Different consumer bankruptcy things happening.
Good Consumer News
The FTC caught another bad guy.
This time, the Federal Trade Commission shut down an operation that collected more than $690,000 in fake debts by threatening consumers with lawsuits or arrests.
They are not the only ones using this scam.
When an individual called the provided number, they were often connected to a debt collector who falsely claimed to be an attorney or be working on behalf of attorneys, the complaint states.
To make these assertions seem legitimate, the FTC notes that the collectors would often possess or claim to possess individuals’ personal information, or claim to be from an unrelated, legitimate small business.
The rep then alleged that the individual was delinquent on a payday loan or other debt and that legal action would be taken.
The reps advised callers that they could settle the action by making a payment over the telephone using a credit or debit card.
In some cases, the complaint states, the collectors would threaten consumers with arrest if they failed to pay an alleged debt immediately.
I just got a check to settle a claim my client had for the same conduct by a different outfit.
Debt collectors only use these tactics because they work.
And there are not enough attorneys doing this work to get relief for abused consumers.
More Good News
The U. S. Supreme Court held that an inherited IRA was not exempt under the federal exemptions.
That was not good.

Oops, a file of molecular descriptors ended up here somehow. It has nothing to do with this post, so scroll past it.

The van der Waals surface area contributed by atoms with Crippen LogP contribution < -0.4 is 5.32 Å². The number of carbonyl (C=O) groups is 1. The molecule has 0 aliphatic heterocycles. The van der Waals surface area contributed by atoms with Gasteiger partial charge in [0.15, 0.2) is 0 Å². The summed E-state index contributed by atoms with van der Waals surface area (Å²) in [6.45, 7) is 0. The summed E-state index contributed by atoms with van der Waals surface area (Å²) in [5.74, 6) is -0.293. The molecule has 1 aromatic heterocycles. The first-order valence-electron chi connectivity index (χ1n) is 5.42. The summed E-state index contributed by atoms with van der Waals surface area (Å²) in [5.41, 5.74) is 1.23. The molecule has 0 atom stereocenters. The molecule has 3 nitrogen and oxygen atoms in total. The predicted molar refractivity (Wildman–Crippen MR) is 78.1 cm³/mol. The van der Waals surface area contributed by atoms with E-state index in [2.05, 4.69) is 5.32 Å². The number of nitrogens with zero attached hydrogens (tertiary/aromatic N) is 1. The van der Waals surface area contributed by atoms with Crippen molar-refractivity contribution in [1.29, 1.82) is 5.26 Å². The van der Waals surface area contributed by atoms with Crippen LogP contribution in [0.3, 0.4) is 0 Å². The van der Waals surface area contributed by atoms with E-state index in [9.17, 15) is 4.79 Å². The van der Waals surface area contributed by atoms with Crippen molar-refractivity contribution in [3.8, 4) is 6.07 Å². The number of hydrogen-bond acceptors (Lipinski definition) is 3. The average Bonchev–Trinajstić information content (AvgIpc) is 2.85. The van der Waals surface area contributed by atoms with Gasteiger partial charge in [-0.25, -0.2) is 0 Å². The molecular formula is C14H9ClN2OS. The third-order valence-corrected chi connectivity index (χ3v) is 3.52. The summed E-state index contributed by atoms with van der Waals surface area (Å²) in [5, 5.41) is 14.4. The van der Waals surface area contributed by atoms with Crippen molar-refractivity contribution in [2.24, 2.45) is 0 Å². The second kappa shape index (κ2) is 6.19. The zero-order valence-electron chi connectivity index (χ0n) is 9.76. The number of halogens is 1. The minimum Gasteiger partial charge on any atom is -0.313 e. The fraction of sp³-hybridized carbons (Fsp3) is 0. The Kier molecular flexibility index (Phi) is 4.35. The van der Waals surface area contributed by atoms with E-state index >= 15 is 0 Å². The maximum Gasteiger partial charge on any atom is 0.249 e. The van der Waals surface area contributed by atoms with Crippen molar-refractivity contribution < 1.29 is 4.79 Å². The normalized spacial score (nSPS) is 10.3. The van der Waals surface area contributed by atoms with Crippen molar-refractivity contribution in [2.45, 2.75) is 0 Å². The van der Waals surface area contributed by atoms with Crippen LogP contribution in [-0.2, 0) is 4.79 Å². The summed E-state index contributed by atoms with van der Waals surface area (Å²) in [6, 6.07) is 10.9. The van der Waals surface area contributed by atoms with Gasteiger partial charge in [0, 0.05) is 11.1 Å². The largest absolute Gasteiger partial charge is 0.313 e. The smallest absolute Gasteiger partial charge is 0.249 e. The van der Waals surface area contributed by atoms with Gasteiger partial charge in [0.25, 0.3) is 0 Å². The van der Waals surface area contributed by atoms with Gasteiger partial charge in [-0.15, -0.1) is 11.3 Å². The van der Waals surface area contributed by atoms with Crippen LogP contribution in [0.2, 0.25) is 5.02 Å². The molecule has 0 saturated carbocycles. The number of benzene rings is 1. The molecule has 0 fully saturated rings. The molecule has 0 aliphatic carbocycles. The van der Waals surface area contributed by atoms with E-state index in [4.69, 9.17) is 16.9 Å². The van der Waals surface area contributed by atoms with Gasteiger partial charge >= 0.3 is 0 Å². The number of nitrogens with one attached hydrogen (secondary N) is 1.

But a Texas bankruptcy judge has allowed an inherited IRA to be exempted under Texas state law, so, that is good.
So, it depends on what state you live in, what its exemptions are, but you have a chance, whereas there is no chance under the Federal exemptions.
Other Bad Debt Collectors
Debt collecting just does not draw the best people.
The government allows the IRS to hire debt collectors, and guess what? They are abusing consumers!
Well, one of them, at least, according to Stacy Cowley and Jessica Silver-Greenberg in the New York Times.
Raid your 401(k). Ask your boss for a loan, load up on your credit cards, or put up your house as collateral by taking out a second mortgage.
Those are some of the financially risky strategies that Pioneer Credit Recovery suggested to people struggling to pay overdue federal tax debt. The company is one of four debt collection agencies hired by the Internal Revenue Service to chase down late payments on 140,000 accounts with balances of up to $50,000.
The call scripts those agencies are using — obtained by a group of Democratic senators and reviewed by The New York Times — shed light on how the tax agency’s new fleet of private debt collectors extract payments from debtors. On Friday, those senators sent a letter to Pioneer, the I.R.S. and the Treasury Department accusing Pioneer of acting in “clear violation” of the tax code.
You cannot rely on advice from the enemy. When the bad guys call, you need someone on your side.